Americans have created a healthcare system that fails to meet our needs while annual costs of this system increase at double-digit rates. Consumers and employers bear most of this burden. In their efforts to control costs, insurers and health plans limit patients’ access to care and reduce payments to providers, because of hassles from insurers, shrinking incomes, and huge increases in malpractice insurance premiums, some physicians are actually abandoning the practice of medicine. Consequently, around 40 million Americans do not have access to healthcare. The current public debate centers not on whether the system must be fixed, but how. Each party patients, doctors, hospitals, employers, insurers, and health plans defends its own needs and priorities.
Almost four decades ago, Canada and the United States had very similar health care systems. Today they are very different. The divergence of the Canadian system to a predominantly publicly-financed and privately-delivered health care system has resulted in two systems that differ not only in the comprehensiveness and universality of their insurance coverage, but also differ in hospital budgeting, physician reimbursement, medical malpractice, administration costs and, possibly, resource availability. These facts of both health care systems have been examined and contrasted over the years. However, a more difficult dimension of these systems that has not been comprehensively or definitively evaluated is whether the health outcomes of patients of both countries are equivalent given similar treatments or procedures.
Define the problem
Assessment of quality of care can occur at one or more levels, from the care provided by an entire health system or plan provided by an individual hospital of health professional. Quality of care is the fundamental goal of health care, yet it is difficult to define. It is a concept that health care policy and programming strives for, and that many have attempted to elucidate. Given its many components and manifestations, defining and quantifying quality of care, in the context of health, is extremely difficult. Almost four decades ago, Canada and the United States had very similar health care systems. Today, they are very different. The Canadian system is predominantly publicly financed, whereas the American one is funded primarily through a private system, resulting in many sequels. What is less clear is whether the two different health care systems produce differences in the quality of care for their respective populations?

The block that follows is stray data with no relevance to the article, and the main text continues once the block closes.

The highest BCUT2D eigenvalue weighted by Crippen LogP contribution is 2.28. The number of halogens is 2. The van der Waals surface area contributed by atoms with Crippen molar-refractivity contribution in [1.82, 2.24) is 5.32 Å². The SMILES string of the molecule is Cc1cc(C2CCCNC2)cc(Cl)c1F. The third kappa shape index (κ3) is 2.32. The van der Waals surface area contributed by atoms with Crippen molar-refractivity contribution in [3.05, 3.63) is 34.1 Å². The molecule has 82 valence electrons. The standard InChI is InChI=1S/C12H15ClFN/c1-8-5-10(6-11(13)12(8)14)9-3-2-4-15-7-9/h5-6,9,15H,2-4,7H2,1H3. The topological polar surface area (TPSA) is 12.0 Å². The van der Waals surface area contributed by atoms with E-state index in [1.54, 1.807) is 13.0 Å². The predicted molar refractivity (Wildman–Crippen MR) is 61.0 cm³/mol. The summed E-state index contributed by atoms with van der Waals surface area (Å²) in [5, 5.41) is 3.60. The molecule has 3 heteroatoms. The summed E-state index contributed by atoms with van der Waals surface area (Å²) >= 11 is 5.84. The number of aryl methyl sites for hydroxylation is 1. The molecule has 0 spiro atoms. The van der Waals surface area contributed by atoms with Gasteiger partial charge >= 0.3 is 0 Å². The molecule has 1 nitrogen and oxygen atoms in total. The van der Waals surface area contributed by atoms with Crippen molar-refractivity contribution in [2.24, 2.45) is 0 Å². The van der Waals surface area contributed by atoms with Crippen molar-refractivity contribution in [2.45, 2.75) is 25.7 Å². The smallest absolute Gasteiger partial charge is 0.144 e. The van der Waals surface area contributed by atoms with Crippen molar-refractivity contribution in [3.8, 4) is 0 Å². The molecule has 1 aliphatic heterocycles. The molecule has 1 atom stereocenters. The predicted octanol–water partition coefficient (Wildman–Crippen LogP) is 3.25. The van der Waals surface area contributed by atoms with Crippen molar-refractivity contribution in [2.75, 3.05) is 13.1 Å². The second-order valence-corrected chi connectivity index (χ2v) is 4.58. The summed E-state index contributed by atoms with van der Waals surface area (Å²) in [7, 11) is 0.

Quality health care can be defined as striving for and reaching excellent standards of care. It involves assessing the appropriateness of medical tests and treatments and measures to continually improve personal health care in all fields of medicine. Quality health care is a measurement of the health care received at your doctor or dentist's office, your local emergency room or during a hospital stay. Quality goes way beyond the manners or attitude of health care providers. (eHow.com). When it comes to quality healthcare it means improving the processes used in fulfilling these elements following elements, recognize patients at risk for diseases, appropriate evaluation, making appropriate diagnoses, starting the appropriate treatment, scheduling the appropriate follow-up, and stimulating the appropriate compliance treatment.(Feld, 2007). As we are all aware, “health care, no matter what type or system, or country, is a very important and crucial part of a person’s life” (Murphy, 2006.).
Canada and the US had similar health care systems in the early 1960s, but now have a different mix of funding mechanisms. Canada's universal single-payer health care system covers about 70% of expenditures, and the Canada Health Act requires that all insured persons be fully insured, without co-payments or user fees, for all medically necessary hospital and